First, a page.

Wambaugh, Thank You, Ma'am

Joseph Wambaugh was in town last night, and for the first time ever, the writer actually read his stuff to actual people.

Best-selling author Joseph Wambaugh, a former LAPD cop, did something last night he's never done before: He read from one of his books. In public. Twice. And it was hilarious.

Wambaugh, who was at The Writer's Garret thanks to KERA-FM, has written 12 novels since his first, 1971's The New Centurions. His non-fiction book The Onion Field was made into an award-winning film. His steady stream of fiction hit--such as The Choirboys, The Black Marble and The Blue Knight has of late taken a back seat to his non-fiction, but he's still an inspiration to writers such as James Elroy and Michael Connelly, who consider Wambaugh the father of the modern psychologically based police novel. Wambaugh was the first writer to go beyond police procedurals, to get into cops' heads and tell how the job worked on their psyches. But enough about then.

A born raconteur, Wambaugh last night had the audience laughing at tales of his days assigned to the Hollywood Station, where pulling over celebrities and has-beens was old hat. For his first book of fiction in 10 years -- titled, amazingly, Hollywood Station, which just came out yesterday -- Wambaugh has cast that particular station in the modern-day spotlight: After a series of corruption investigations, LAPD is under a federal consent decree where every incident is scrutinized by bureaucrats.

But Hollywood Station, the only precinct where movie posters adorn the walls, is still a hoot. "I want you to understand that doing good police work is fun," Wambaugh says. And he has the stories to back it up.

He described pulling over comedian Lenny Bruce and an up-and-coming British actor during a vice operation and discovering a bag of marijuana. The cops anticipated getting their pictures in the paper for arresting the cop-hating Bruce. But after a plea for mercy from the unknown actor--because a trip to jail would tank his big break, a movie guaranteed to win Oscars--the sergeant in charge let them go. Turned out the unknown British actor was Peter O'Toole and the movie was Lawrence of Arabia. And Bruce stopped blistering cops in his act.

But cops today have more to deal with than the bad guys, Wambaugh says. They've got to cope with female partners who are as likely to pull out a breast pump as a weapon and gang members who are better armed than their police counterparts.

To do research for his new book, Wambaugh recruited male and female officers from the station and took them -- four at a time, separated by gender -- to dinner. The male cops typically required "three-and-a-half drinks" to loosen up. "The females just had to sniff the cork," Wambaugh says. Then they were telling stories of their days on the job -- and their nights off.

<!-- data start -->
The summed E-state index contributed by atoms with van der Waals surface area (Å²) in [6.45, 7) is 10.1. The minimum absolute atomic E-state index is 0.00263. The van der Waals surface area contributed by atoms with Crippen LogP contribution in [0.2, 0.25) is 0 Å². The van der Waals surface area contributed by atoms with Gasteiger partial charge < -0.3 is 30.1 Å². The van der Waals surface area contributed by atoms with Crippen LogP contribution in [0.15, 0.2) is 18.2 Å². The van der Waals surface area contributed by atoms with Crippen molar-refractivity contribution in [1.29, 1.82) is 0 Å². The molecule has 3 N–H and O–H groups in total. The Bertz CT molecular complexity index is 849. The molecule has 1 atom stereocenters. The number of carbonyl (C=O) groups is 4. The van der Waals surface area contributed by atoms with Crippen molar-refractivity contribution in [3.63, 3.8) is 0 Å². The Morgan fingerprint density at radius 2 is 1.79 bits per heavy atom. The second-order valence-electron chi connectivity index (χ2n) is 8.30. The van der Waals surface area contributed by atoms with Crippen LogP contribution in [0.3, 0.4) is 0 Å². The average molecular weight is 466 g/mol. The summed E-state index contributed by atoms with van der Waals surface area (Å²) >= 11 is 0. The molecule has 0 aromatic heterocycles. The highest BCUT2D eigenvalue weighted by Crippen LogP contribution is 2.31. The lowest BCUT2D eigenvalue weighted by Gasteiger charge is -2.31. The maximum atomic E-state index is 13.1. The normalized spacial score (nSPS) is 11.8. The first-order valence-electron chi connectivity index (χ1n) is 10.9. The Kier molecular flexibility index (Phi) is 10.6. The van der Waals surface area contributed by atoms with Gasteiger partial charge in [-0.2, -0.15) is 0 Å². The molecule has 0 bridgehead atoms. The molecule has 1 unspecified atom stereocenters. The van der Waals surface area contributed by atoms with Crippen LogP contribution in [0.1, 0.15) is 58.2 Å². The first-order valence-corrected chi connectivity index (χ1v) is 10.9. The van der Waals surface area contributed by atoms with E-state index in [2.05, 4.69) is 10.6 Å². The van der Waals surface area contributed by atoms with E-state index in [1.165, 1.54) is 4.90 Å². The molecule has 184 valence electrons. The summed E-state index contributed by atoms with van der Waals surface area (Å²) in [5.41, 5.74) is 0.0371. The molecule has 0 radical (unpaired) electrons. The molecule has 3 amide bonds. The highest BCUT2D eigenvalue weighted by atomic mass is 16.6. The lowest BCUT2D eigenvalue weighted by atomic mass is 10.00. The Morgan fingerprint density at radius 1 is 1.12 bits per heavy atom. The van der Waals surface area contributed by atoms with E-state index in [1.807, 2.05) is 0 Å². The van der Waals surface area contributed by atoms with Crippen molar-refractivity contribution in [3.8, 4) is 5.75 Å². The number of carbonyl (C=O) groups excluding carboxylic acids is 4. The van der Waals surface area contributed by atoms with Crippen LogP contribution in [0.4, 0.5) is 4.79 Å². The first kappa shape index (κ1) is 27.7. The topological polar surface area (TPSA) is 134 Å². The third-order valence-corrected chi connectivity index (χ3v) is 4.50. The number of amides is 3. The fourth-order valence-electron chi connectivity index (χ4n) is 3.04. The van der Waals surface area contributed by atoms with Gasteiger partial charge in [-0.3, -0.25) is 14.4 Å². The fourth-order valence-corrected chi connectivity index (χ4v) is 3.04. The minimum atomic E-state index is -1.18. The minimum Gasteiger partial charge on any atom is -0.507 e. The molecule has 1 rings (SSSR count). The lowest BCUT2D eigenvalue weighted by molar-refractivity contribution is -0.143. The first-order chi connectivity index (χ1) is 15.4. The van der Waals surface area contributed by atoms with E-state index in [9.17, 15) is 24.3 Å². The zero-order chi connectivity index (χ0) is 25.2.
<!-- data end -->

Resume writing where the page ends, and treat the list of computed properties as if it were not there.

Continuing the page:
That's where Wambaugh got stories like that of Budgie and Fausto. A young female cop paired with a washed-up veteran, Budgie is suffering from the pain of milk-swollen breasts after giving birth. When they stop for Budgie to pump her milk, the partners get a call of a crime in progress. Budgie runs out and they race to the scene. Turns out Budgie has brought the breast milk in its ice-packed container. But she's forgotten her gun.

"You know that really happened," Wambaugh says. "I could never make that up."

Just like he couldn't make up the surfer cops, Flotsam and Jetsam. Or the "tweakers" -- meth addicts -- who hang around Graumann's Chinese Theatre to charge tourists for taking pictures of them. Wambaugh described a real call from a dispatcher: "Proceed to Hollywood and Vine, assault in progress, Batman is assaulting Spider-man. Reported by Marilyn Monroe."

Sure enough, the cops get to Graumann's, and there's a tweaker dressed like Spider-man bleeding on the sidewalk. And there's Marilyn Monroe -- a 6-foot-3 transvestite dressed in a blond wig and the "air vent" dress -- telling them that Batman went thataway. No, you can't make that up. --Glenna Whitley

KEEP THE DALLAS OBSERVER FREE... Since we started the Dallas Observer, it has been defined as the free, independent voice of Dallas, and we'd like to keep it that way. With local media under siege, it's more important than ever for us to rally support behind funding our local journalism. You can help by participating in our "I Support" program, allowing us to keep offering readers access to our incisive coverage of local news, food and culture with no paywalls.
Robert Wilonsky
Contact: Robert Wilonsky